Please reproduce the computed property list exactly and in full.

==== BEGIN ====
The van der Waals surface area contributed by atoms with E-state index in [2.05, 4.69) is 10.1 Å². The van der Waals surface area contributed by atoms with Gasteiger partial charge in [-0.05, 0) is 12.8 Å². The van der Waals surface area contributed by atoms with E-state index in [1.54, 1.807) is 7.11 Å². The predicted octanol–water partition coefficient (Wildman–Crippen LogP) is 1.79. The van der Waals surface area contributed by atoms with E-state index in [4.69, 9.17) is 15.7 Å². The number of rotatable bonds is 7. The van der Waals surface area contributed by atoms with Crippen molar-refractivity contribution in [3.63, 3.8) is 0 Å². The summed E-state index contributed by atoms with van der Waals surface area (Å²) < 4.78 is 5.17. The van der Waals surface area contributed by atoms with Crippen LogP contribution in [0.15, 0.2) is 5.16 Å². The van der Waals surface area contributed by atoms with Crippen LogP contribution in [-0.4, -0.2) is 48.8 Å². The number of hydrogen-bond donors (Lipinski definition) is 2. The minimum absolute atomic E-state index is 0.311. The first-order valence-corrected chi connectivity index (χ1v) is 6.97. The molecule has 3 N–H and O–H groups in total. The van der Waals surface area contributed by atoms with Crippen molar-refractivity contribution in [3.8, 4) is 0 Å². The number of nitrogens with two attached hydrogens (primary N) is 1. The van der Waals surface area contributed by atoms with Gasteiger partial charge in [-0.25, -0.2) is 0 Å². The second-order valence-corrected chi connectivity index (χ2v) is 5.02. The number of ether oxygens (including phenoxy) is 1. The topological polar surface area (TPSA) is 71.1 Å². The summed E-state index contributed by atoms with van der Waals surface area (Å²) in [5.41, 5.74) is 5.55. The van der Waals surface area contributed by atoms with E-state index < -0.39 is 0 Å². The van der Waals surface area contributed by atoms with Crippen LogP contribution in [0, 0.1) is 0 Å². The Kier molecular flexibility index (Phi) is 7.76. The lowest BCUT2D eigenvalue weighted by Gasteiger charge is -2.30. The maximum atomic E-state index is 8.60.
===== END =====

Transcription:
The van der Waals surface area contributed by atoms with E-state index in [2.05, 4.69) is 10.1 Å². The van der Waals surface area contributed by atoms with Gasteiger partial charge in [-0.05, 0) is 12.8 Å². The van der Waals surface area contributed by atoms with E-state index in [1.54, 1.807) is 7.11 Å². The predicted octanol–water partition coefficient (Wildman–Crippen LogP) is 1.79. The van der Waals surface area contributed by atoms with E-state index in [4.69, 9.17) is 15.7 Å². The number of rotatable bonds is 7. The van der Waals surface area contributed by atoms with Crippen molar-refractivity contribution in [3.63, 3.8) is 0 Å². The summed E-state index contributed by atoms with van der Waals surface area (Å²) < 4.78 is 5.17. The van der Waals surface area contributed by atoms with Crippen LogP contribution in [0.15, 0.2) is 5.16 Å². The van der Waals surface area contributed by atoms with Crippen LogP contribution in [-0.4, -0.2) is 48.8 Å². The number of hydrogen-bond donors (Lipinski definition) is 2. The minimum absolute atomic E-state index is 0.311. The first-order valence-corrected chi connectivity index (χ1v) is 6.97. The molecule has 3 N–H and O–H groups in total. The van der Waals surface area contributed by atoms with Crippen molar-refractivity contribution in [3.8, 4) is 0 Å². The number of nitrogens with two attached hydrogens (primary N) is 1. The van der Waals surface area contributed by atoms with Gasteiger partial charge in [-0.25, -0.2) is 0 Å². The second-order valence-corrected chi connectivity index (χ2v) is 5.02. The number of ether oxygens (including phenoxy) is 1. The topological polar surface area (TPSA) is 71.1 Å². The summed E-state index contributed by atoms with van der Waals surface area (Å²) in [5.41, 5.74) is 5.55. The van der Waals surface area contributed by atoms with E-state index < -0.39 is 0 Å². The van der Waals surface area contributed by atoms with Crippen LogP contribution in [0, 0.1) is 0 Å². The Kier molecular flexibility index (Phi) is 7.76. The lowest BCUT2D eigenvalue weighted by Gasteiger charge is -2.30. The maximum atomic E-state index is 8.60.